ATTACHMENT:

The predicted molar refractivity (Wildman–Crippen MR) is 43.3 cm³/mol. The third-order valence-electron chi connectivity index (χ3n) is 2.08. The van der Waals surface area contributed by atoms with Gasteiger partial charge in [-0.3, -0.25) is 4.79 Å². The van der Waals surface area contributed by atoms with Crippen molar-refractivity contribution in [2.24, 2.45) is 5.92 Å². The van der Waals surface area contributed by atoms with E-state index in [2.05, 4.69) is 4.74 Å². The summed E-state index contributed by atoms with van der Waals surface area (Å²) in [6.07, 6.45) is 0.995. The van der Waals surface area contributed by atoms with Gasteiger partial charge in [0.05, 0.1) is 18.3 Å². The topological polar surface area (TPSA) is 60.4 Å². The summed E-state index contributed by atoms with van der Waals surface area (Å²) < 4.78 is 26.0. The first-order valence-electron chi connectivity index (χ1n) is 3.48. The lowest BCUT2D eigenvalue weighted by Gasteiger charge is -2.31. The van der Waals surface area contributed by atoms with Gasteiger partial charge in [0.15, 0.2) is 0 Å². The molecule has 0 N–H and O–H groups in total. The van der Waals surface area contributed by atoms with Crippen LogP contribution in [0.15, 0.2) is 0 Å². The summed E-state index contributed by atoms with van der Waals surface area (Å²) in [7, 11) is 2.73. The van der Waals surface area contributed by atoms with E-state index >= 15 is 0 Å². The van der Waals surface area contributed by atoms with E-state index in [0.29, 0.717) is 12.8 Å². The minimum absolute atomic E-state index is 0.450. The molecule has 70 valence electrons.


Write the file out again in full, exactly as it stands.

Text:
The predicted molar refractivity (Wildman–Crippen MR) is 43.3 cm³/mol. The third-order valence-electron chi connectivity index (χ3n) is 2.08. The van der Waals surface area contributed by atoms with Gasteiger partial charge in [-0.3, -0.25) is 4.79 Å². The van der Waals surface area contributed by atoms with Crippen molar-refractivity contribution in [2.24, 2.45) is 5.92 Å². The van der Waals surface area contributed by atoms with E-state index in [2.05, 4.69) is 4.74 Å². The summed E-state index contributed by atoms with van der Waals surface area (Å²) in [6.07, 6.45) is 0.995. The van der Waals surface area contributed by atoms with Gasteiger partial charge in [0.05, 0.1) is 18.3 Å². The topological polar surface area (TPSA) is 60.4 Å². The summed E-state index contributed by atoms with van der Waals surface area (Å²) < 4.78 is 26.0. The first-order valence-electron chi connectivity index (χ1n) is 3.48. The lowest BCUT2D eigenvalue weighted by Gasteiger charge is -2.31. The van der Waals surface area contributed by atoms with Gasteiger partial charge in [0.15, 0.2) is 0 Å². The molecule has 0 N–H and O–H groups in total. The van der Waals surface area contributed by atoms with Crippen LogP contribution in [0.15, 0.2) is 0 Å². The summed E-state index contributed by atoms with van der Waals surface area (Å²) in [7, 11) is 2.73. The van der Waals surface area contributed by atoms with E-state index >= 15 is 0 Å². The van der Waals surface area contributed by atoms with E-state index in [0.29, 0.717) is 12.8 Å². The minimum absolute atomic E-state index is 0.450. The molecule has 70 valence electrons.